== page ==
If in his defence
of Cornelius Cicero had confined himself merely to
instructing the judge and speaking in clear and idiomatic Latin without a thought beyond the interests
of his case, would he ever have compelled the Roman
people to proclaim their admiration not merely by
acclamation, but by thunders of applause? No, it
was the sublimity and splendour, the brilliance and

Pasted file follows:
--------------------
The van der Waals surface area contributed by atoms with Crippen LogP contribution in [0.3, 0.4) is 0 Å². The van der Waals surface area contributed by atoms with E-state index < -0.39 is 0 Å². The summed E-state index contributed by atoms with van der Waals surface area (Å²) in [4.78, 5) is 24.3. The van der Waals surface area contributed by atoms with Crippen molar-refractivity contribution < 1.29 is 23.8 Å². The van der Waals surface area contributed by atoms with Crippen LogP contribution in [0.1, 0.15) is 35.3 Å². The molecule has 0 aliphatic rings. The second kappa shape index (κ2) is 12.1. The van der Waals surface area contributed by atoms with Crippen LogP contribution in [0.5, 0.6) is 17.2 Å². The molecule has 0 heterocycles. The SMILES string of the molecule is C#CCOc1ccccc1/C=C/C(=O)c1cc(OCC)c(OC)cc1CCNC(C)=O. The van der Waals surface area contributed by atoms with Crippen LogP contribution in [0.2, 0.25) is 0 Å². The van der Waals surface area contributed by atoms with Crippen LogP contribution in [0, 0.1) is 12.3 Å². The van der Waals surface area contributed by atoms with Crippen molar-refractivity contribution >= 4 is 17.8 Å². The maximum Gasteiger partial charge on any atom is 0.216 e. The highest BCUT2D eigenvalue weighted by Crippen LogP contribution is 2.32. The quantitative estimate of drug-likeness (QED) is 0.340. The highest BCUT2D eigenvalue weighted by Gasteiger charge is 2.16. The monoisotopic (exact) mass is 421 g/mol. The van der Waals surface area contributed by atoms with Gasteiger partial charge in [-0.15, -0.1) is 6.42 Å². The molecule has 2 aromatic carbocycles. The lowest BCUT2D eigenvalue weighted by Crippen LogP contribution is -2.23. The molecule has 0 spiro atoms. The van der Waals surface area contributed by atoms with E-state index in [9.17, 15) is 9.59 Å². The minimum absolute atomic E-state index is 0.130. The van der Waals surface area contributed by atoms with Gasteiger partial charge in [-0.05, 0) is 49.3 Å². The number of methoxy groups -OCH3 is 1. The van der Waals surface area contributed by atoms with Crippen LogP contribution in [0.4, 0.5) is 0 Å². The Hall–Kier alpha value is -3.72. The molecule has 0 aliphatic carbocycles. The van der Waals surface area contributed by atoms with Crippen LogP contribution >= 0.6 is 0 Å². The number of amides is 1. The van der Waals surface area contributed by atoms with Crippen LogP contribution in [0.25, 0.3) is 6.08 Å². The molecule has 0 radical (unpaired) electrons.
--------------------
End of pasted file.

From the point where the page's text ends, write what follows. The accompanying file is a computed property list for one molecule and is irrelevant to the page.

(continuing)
the weight of his eloquence that evoked such clamorous enthusiasm.
Quintilian. With An English Translation. Harold Edgeworth Butler. Cambridge. Cambridge, Mass., Harvard University Press; London, William Heinemann, Ltd. 1922.
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